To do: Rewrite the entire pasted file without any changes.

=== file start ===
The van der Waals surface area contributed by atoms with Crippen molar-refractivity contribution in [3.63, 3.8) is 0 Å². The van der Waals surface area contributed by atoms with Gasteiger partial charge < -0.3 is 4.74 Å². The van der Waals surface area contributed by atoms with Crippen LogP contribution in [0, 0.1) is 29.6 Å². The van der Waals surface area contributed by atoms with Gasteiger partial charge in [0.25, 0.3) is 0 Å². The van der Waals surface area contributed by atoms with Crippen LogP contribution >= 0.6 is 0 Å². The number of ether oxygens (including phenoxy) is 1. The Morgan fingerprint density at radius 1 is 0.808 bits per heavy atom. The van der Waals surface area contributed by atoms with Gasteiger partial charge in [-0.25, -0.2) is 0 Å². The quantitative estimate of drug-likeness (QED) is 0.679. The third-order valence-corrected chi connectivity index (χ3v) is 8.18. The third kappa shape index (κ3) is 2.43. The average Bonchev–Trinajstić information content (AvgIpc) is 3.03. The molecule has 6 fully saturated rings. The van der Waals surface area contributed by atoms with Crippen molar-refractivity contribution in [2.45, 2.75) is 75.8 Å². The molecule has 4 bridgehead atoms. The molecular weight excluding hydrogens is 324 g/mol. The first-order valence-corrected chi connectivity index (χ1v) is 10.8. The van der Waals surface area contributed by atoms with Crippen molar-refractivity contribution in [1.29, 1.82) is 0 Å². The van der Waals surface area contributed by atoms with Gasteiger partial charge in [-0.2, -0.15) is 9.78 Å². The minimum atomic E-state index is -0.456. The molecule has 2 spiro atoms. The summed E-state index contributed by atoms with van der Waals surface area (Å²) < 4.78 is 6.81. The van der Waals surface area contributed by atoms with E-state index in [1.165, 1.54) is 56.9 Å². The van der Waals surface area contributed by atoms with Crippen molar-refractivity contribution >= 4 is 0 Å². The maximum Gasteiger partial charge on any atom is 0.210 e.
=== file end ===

The van der Waals surface area contributed by atoms with Crippen molar-refractivity contribution in [3.63, 3.8) is 0 Å². The van der Waals surface area contributed by atoms with Gasteiger partial charge < -0.3 is 4.74 Å². The van der Waals surface area contributed by atoms with Crippen LogP contribution in [0, 0.1) is 29.6 Å². The van der Waals surface area contributed by atoms with Gasteiger partial charge in [0.25, 0.3) is 0 Å². The van der Waals surface area contributed by atoms with Crippen LogP contribution >= 0.6 is 0 Å². The number of ether oxygens (including phenoxy) is 1. The Morgan fingerprint density at radius 1 is 0.808 bits per heavy atom. The van der Waals surface area contributed by atoms with Gasteiger partial charge in [-0.25, -0.2) is 0 Å². The quantitative estimate of drug-likeness (QED) is 0.679. The third-order valence-corrected chi connectivity index (χ3v) is 8.18. The third kappa shape index (κ3) is 2.43. The average Bonchev–Trinajstić information content (AvgIpc) is 3.03. The molecule has 6 fully saturated rings. The van der Waals surface area contributed by atoms with Crippen molar-refractivity contribution in [2.45, 2.75) is 75.8 Å². The molecule has 4 bridgehead atoms. The molecular weight excluding hydrogens is 324 g/mol. The first-order valence-corrected chi connectivity index (χ1v) is 10.8. The van der Waals surface area contributed by atoms with Crippen molar-refractivity contribution in [1.29, 1.82) is 0 Å². The van der Waals surface area contributed by atoms with Gasteiger partial charge in [-0.2, -0.15) is 9.78 Å². The minimum atomic E-state index is -0.456. The molecule has 2 spiro atoms. The summed E-state index contributed by atoms with van der Waals surface area (Å²) < 4.78 is 6.81. The van der Waals surface area contributed by atoms with E-state index in [1.165, 1.54) is 56.9 Å². The van der Waals surface area contributed by atoms with Crippen molar-refractivity contribution >= 4 is 0 Å². The maximum Gasteiger partial charge on any atom is 0.210 e.